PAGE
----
US8246117B2 - Armrest apparatus - Google Patents

Armrest apparatus Download PDF

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Publication number
US8246117B2
US8246117B2 US12/478,184 US47818409A US8246117B2 US 8246117 B2 US8246117 B2 US 8246117B2 US 47818409 A US47818409 A US 47818409A US 8246117 B2 US8246117 B2 US 8246117B2
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member
armrest
plate
hole
chair
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US20090302661A1 (en
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Robert A. Melhuish
Gregory Allison
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Knoll Inc
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Knoll Inc
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Assigned to KNOLL, INC. reassignment KNOLL, INC. ASSIGNMENT OF ASSIGNORS INTEREST (SEE DOCUMENT FOR DETAILS). Assignors: MELHUISH, ROBERT A.
Assigned to KNOLL, INC. reassignment KNOLL, INC. ASSIGNMENT OF ASSIGNORS INTEREST (SEE DOCUMENT FOR DETAILS). Assignors: ALLISON, GREGORY
Publication of US20090302661A1 publication Critical patent/US20090302661A1/en
Assigned to BANK OF AMERICA, N.A., AS ADMINISTRATIVE AGENT reassignment BANK OF AMERICA, N.A., AS ADMINISTRATIVE AGENT NOTICE OF GRANT OF SECURITY INTEREST IN PATENTS Assignors: KNOLL, INC.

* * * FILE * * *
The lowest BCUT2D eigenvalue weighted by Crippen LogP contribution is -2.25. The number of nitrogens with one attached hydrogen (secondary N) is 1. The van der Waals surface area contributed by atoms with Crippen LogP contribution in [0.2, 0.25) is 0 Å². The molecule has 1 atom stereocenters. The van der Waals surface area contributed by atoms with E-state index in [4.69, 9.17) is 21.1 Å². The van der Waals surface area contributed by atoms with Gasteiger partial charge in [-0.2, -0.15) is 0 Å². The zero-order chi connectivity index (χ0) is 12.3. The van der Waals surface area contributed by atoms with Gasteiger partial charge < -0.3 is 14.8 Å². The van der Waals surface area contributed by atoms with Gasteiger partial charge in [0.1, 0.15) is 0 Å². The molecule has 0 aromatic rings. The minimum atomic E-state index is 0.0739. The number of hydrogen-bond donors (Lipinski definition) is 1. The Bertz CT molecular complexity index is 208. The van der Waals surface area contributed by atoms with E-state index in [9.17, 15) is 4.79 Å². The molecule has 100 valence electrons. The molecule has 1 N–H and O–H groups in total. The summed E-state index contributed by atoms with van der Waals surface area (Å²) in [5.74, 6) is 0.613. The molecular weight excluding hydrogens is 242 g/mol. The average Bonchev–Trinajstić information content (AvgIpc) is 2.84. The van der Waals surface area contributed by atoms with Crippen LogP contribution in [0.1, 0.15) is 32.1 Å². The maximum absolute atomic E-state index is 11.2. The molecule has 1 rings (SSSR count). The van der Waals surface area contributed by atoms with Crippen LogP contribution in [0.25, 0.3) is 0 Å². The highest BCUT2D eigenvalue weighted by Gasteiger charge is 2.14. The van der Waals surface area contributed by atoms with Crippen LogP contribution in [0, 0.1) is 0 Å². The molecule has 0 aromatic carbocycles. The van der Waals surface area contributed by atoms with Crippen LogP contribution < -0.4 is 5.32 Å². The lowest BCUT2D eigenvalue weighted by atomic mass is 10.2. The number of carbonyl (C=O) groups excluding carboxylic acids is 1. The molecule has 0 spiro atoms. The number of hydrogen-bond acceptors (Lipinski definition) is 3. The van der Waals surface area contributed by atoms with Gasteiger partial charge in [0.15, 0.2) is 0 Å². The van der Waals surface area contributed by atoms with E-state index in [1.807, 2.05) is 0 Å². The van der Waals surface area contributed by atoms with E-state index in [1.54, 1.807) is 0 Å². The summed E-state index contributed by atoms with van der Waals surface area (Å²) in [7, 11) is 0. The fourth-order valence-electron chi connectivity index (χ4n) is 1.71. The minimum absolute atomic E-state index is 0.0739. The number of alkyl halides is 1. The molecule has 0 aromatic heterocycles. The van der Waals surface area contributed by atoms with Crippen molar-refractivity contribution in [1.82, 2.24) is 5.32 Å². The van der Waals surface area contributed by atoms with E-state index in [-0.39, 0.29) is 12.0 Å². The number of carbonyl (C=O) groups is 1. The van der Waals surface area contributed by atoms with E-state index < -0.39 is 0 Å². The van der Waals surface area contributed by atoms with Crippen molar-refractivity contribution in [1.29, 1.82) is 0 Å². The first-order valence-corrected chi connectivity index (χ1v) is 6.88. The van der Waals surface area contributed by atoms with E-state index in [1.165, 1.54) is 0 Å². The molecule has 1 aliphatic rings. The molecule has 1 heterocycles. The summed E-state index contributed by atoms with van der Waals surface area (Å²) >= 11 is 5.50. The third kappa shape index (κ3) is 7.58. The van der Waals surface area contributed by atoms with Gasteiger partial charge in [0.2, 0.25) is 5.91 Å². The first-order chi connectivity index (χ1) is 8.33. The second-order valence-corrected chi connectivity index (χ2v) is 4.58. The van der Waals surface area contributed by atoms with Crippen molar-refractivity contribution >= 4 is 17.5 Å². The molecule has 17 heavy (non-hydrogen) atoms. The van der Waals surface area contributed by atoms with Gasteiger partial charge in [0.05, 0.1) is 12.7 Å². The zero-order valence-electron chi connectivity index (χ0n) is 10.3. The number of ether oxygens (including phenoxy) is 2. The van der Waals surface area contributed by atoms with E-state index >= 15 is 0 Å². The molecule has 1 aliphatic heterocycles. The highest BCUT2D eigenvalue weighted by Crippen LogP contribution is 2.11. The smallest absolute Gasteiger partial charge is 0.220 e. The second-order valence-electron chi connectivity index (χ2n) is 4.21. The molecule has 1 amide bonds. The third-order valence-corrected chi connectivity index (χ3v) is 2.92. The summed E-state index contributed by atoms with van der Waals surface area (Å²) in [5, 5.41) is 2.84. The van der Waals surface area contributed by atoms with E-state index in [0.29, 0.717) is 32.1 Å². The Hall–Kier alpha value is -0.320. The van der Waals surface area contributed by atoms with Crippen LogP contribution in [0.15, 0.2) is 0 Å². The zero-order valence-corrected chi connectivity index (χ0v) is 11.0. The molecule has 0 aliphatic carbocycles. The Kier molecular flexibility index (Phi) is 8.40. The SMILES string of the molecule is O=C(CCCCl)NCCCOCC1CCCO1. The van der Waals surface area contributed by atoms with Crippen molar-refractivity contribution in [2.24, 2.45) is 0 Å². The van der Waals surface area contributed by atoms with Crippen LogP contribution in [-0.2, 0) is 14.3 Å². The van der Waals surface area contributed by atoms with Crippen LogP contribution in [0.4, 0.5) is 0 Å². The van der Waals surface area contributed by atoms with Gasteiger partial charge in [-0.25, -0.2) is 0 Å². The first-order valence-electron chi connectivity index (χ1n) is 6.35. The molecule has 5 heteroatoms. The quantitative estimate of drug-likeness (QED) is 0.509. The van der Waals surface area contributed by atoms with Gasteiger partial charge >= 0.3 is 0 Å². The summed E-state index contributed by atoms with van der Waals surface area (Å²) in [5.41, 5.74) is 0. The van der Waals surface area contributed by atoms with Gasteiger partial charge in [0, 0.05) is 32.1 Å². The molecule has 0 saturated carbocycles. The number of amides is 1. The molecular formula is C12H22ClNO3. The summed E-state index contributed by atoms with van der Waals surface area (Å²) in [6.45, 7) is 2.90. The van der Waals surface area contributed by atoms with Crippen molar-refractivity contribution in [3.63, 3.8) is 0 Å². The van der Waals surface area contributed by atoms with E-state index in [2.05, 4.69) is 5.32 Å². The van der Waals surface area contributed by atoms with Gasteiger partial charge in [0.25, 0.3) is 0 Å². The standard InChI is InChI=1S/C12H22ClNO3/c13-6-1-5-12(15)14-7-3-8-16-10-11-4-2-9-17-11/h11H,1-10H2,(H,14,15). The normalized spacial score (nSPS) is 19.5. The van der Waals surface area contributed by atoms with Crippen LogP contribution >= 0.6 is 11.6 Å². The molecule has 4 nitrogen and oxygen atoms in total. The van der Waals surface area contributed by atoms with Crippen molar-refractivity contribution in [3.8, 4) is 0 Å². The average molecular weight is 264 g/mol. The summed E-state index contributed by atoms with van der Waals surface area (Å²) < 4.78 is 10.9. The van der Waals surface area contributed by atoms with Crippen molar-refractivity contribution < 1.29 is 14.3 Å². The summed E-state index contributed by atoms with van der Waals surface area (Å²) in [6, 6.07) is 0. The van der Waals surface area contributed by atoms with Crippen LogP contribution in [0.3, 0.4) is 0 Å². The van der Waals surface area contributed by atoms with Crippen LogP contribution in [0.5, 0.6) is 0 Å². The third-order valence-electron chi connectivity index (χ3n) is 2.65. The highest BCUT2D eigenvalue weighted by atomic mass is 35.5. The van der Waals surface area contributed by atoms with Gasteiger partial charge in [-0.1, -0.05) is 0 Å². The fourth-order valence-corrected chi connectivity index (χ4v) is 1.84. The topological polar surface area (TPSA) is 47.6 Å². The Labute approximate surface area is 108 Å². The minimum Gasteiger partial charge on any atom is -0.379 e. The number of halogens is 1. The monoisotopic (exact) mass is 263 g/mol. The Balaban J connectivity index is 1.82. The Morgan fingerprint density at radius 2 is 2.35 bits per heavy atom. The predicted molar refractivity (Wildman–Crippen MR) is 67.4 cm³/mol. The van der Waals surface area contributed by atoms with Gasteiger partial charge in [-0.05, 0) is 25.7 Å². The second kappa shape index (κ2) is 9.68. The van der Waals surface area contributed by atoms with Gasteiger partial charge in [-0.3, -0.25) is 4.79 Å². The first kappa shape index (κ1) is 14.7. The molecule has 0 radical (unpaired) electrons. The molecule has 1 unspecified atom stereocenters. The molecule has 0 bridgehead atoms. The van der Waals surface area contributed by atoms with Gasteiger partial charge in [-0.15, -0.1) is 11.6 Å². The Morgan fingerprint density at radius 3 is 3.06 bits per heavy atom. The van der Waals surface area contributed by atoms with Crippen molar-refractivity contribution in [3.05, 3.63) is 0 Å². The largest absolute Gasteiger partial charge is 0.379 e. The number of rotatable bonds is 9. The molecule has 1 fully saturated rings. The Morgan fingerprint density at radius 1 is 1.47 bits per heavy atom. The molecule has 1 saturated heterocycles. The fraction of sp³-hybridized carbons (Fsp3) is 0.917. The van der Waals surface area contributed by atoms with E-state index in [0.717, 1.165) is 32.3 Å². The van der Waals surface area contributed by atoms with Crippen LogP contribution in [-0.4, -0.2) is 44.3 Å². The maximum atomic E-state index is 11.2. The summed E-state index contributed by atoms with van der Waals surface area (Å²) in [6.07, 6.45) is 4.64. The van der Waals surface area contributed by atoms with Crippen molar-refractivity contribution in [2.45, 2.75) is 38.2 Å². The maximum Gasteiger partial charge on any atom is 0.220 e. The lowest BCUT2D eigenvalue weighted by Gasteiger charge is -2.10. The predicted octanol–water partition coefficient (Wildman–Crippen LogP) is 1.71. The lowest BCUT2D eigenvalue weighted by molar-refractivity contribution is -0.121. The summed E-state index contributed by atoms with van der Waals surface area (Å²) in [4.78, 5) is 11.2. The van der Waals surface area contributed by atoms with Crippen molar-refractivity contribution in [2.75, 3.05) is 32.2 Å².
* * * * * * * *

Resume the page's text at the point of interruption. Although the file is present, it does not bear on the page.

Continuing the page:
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    • AHUMAN NECESSITIES
    • A47FURNITURE; DOMESTIC ARTICLES OR APPLIANCES; COFFEE MILLS; SPICE MILLS; SUCTION CLEANERS IN GENERAL
    • A47CCHAIRS; SOFAS; BEDS
    • A47C1/00Chairs adapted for special purposes
    • A47C1/02Reclining or easy chairs
    • A47C1/022Reclining or easy chairs having independently-adjustable supporting parts
    • A47C1/03Reclining or easy chairs having independently-adjustable supporting parts the parts being arm-rests

Abstract

An armrest apparatus and chair including one or more armrest apparatuses are disclosed. Each armrest apparatus includes an armrest member attached to at least one chair component. The armrest member has a first aperture and a second aperture. A first plate is positioned above the armrest member. The first plate has a longitudinal slot that is transverse to the first and second apertures. An armrest cover is attached to the first plate. A resilient device is positioned between the first plate and the armrest cover or between the first plate and the armrest member. The resilient device has a first hole sized and configured to receive the first member and a second hole sized and configured to receive the second member. A first member extends through the first aperture, first hole and the longitudinal slot and a second member extends through the second aperture, second hole and the longitudinal slot.